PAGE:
Archival Content: 1999-2005
A Comprehensive Approach:
Chapter 3, Section 2: Key Strategies
Clearly, the best solution for injecting drug users is to stop injecting and enter substance abuse treatment. However, many drug users either cannot get into substance abuse treatment programs or will not stop injecting drugs. Even those injectors who are in reatment may relapse to injecting drugs. Given these realities, several governmental bodies and institutions1 have recommended consistent, one-time-only use of sterile syringes as a central strategy in the effort to reduce the transmission of HIV and other blood-borne pathogens among those individuals who continue to inject drugs.
Most states restrict the sale, distribution, and possession of sterile syringes: 44 states have drug paraphernalia statutes, 5 states have syringe prescription statutes, and 23 states have pharmacy regulations or practice guidelines. These restrictions present significant barriers to the sale of syringes to IDUs by pharmacists, the prescription of sterile syringes to IDUs by physicians, the operation of syringe exchange programs, the safe disposal of blood-contaminated used syringes, and ultimately, to the efforts by IDUs to reduce their risks of acquiring or transmitting blood-borne pathogens (Gostin, 1998).
Three types of interrelated interventions are now being pursued in the U.S. to increase IDUs' access to sterile syringes. Several states and municipalities are working on policy efforts to allow increased pharmacy sales of syringes, remove criminal penalties for syringe possession, and include language in laws stating that preventing HIV and other blood-borne pathogens is a "legitimate medical purpose" for prescribing sterile syringes to IDUs who cannot or will not stop injecting drugs. Many jurisdictions are pursuing efforts to sustain and expand syringe exchange programs, which provide IDUs with free sterile syringes and a way to safely dispose of blood-contaminated used syringes. Many of these syringe exchange programs also provide additional services, such as education and counseling, primary medical services, and referrals to substance abuse treatment and social services.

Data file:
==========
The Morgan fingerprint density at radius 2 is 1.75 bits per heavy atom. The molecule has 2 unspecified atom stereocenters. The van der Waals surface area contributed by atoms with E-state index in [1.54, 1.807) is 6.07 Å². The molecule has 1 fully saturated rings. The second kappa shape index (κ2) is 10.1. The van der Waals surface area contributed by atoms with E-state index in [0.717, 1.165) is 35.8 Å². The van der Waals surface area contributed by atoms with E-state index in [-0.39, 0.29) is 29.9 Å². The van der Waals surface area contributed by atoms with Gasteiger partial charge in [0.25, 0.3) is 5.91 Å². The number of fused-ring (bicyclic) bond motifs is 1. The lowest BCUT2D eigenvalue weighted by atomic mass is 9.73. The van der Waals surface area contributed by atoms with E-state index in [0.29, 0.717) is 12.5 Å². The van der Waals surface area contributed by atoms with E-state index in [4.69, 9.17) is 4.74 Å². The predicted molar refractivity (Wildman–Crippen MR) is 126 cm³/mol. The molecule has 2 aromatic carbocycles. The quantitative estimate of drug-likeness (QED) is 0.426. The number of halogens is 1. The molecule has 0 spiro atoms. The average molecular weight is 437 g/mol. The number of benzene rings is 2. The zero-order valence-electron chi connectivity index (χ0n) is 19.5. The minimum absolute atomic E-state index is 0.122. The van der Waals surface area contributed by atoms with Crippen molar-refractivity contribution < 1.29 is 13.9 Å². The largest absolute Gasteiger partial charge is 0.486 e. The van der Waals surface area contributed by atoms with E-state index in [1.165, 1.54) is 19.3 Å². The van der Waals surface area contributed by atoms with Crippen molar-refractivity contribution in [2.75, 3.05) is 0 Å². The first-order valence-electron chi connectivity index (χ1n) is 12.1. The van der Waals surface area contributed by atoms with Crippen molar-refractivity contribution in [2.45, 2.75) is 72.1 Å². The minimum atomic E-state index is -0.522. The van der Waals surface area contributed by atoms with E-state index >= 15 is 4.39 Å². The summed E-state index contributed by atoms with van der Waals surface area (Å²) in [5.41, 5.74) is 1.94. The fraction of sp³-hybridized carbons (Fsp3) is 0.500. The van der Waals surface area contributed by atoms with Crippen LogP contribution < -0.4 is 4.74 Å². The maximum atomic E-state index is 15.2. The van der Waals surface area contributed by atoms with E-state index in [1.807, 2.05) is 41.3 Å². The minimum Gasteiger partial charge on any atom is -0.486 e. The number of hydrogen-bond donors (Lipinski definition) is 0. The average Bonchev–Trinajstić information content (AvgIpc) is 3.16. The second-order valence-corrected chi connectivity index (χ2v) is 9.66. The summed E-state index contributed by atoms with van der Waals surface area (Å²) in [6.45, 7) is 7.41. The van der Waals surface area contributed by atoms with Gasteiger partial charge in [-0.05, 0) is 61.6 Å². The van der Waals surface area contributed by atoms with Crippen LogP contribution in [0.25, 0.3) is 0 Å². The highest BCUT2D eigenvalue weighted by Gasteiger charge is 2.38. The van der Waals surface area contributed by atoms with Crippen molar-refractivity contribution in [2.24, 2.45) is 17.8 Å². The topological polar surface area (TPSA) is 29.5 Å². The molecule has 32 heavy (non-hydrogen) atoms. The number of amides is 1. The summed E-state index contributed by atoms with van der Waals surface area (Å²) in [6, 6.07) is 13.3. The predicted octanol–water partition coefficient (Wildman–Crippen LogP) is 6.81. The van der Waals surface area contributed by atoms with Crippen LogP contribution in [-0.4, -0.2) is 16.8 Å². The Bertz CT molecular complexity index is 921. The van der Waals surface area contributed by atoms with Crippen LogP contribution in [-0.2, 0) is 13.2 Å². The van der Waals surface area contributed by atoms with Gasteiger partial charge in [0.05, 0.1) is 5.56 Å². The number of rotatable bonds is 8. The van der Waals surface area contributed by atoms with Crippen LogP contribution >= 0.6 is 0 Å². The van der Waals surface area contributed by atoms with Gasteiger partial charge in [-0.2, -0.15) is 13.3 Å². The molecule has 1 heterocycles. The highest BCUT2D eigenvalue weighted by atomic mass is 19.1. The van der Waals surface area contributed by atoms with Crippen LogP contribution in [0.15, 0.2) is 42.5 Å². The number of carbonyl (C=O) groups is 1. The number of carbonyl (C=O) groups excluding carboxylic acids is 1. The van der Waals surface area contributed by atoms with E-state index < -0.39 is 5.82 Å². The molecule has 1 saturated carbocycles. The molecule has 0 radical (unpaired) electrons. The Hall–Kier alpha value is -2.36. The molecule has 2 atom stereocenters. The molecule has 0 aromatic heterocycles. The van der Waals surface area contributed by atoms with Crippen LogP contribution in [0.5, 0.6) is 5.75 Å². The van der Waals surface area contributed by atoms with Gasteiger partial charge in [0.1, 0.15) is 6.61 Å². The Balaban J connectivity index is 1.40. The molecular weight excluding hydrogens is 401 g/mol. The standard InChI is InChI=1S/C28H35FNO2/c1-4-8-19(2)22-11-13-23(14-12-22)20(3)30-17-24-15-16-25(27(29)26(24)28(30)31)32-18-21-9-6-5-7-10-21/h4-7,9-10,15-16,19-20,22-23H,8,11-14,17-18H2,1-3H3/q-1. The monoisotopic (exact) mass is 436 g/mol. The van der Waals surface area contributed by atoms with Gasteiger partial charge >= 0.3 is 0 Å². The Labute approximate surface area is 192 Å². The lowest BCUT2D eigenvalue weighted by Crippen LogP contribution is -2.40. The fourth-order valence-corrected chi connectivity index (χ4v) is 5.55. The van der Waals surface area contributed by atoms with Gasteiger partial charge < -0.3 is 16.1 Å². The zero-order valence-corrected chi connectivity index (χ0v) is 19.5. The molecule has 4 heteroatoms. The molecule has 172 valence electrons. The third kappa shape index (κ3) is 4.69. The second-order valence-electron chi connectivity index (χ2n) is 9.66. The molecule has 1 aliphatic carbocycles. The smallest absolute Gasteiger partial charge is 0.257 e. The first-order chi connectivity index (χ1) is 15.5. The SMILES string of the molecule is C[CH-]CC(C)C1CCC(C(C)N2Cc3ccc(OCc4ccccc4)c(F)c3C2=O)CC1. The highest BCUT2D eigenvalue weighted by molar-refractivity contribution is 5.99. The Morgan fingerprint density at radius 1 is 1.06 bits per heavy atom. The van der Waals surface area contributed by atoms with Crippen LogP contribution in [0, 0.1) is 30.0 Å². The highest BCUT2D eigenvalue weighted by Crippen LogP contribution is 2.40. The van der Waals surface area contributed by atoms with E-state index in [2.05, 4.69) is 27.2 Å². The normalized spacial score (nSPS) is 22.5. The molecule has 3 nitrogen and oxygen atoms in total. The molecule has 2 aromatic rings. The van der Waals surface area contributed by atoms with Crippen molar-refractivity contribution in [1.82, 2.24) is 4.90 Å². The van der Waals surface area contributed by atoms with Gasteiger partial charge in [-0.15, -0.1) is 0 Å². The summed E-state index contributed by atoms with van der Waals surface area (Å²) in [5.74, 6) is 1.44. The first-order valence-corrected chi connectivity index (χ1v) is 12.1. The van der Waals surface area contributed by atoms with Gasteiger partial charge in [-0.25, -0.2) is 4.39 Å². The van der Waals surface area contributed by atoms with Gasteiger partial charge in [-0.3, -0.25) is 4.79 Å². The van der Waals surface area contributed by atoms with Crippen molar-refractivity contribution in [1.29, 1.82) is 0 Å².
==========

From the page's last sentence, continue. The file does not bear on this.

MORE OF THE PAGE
Initiatives with pharmacists provide education about the role of sterile syringes in reducing the transmission of blood-borne pathogens such as HIV and viral hepatitis, address pharmacist concerns and questions about syringe sales and disposal, and encourage changes in pharmacy policy and practice.
An individual IDU makes approximately 1,000 injections each year, which even in a moderate-size city adds up to millions of syringes and millions of injections a year (Lurie et al., 1998). Given this fact, achieving the recommendation of the one-time-only use of sterile syringes will require the coordination of all of these interventions so that every IDU who cannot or will not stop injecting will be able to obtain and safely dispose of a sufficient number of sterile syringes to prevent the acquisition or transmission of blood-borne pathogens.
In October 1999, the American Medical Association (AMA), the American Pharmaceutical Association (APhA), the Association of State and Territorial Health Officials (ASTHO), the National Association of Boards of Pharmacy (NABP), and the National Alliance of State and Territorial AIDS Directors (NASTAD) issued a joint statement urging state leaders in medicine, pharmacy, and public health to coordinate action to improve IDUs' access to sterile syringes through pharmacy sales. They encouraged public health leaders to work to reduce legal and regulatory barriers that restrict access, expand availability of substance abuse treatment, and improve options for safe disposal of syringes (NASTAD, 1999). This statement builds on previous similar policies adopted by the APhA in 1999, the AMA and NASTAD in 1997, and ASTHO in 1995.
1 This includes the U. S. Public Health Service, the Institute of Medicine of the National Academy of Sciences, and the U. S. Prevention Services Task Force.
This CDC Web site is no longer being reviewed or updated and thus is no longer kept current. This site remains to assist researchers or others needing historical content.